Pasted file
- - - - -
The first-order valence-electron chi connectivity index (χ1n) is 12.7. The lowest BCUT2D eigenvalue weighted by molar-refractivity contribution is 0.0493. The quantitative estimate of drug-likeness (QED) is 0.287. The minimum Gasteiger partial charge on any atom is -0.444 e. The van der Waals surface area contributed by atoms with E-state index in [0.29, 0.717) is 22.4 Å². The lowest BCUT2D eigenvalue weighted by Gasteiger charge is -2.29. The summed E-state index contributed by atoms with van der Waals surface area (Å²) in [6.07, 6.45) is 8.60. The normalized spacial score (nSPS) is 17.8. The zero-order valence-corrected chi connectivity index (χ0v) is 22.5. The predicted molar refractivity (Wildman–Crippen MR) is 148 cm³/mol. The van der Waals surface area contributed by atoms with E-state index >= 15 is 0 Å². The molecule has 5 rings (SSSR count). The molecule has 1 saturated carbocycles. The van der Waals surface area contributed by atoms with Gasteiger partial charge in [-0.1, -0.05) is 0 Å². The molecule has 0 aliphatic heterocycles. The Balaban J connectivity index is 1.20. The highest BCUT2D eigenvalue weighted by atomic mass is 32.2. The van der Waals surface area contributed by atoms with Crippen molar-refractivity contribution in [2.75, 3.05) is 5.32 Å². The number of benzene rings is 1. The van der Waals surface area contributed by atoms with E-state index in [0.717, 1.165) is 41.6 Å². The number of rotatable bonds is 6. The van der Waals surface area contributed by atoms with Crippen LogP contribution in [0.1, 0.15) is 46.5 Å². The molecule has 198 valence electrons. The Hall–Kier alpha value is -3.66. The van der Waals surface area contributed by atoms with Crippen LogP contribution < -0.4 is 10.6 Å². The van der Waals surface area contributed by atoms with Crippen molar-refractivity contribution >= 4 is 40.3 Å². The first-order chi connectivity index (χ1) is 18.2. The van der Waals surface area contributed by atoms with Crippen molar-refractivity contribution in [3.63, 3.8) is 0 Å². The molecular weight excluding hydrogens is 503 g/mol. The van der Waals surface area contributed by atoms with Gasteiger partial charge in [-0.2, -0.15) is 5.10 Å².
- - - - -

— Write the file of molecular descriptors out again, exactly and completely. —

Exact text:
The first-order valence-electron chi connectivity index (χ1n) is 12.7. The lowest BCUT2D eigenvalue weighted by molar-refractivity contribution is 0.0493. The quantitative estimate of drug-likeness (QED) is 0.287. The minimum Gasteiger partial charge on any atom is -0.444 e. The van der Waals surface area contributed by atoms with E-state index in [0.29, 0.717) is 22.4 Å². The lowest BCUT2D eigenvalue weighted by Gasteiger charge is -2.29. The summed E-state index contributed by atoms with van der Waals surface area (Å²) in [6.07, 6.45) is 8.60. The normalized spacial score (nSPS) is 17.8. The zero-order valence-corrected chi connectivity index (χ0v) is 22.5. The predicted molar refractivity (Wildman–Crippen MR) is 148 cm³/mol. The van der Waals surface area contributed by atoms with E-state index >= 15 is 0 Å². The molecule has 5 rings (SSSR count). The molecule has 1 saturated carbocycles. The van der Waals surface area contributed by atoms with Gasteiger partial charge in [-0.1, -0.05) is 0 Å². The molecule has 0 aliphatic heterocycles. The Balaban J connectivity index is 1.20. The highest BCUT2D eigenvalue weighted by atomic mass is 32.2. The van der Waals surface area contributed by atoms with Crippen molar-refractivity contribution in [2.75, 3.05) is 5.32 Å². The number of benzene rings is 1. The van der Waals surface area contributed by atoms with E-state index in [0.717, 1.165) is 41.6 Å². The number of rotatable bonds is 6. The van der Waals surface area contributed by atoms with Crippen LogP contribution in [0.1, 0.15) is 46.5 Å². The molecule has 198 valence electrons. The Hall–Kier alpha value is -3.66. The van der Waals surface area contributed by atoms with Crippen LogP contribution < -0.4 is 10.6 Å². The van der Waals surface area contributed by atoms with Crippen molar-refractivity contribution >= 4 is 40.3 Å². The first-order chi connectivity index (χ1) is 18.2. The van der Waals surface area contributed by atoms with Crippen molar-refractivity contribution in [3.63, 3.8) is 0 Å². The molecular weight excluding hydrogens is 503 g/mol. The van der Waals surface area contributed by atoms with Gasteiger partial charge in [-0.2, -0.15) is 5.10 Å².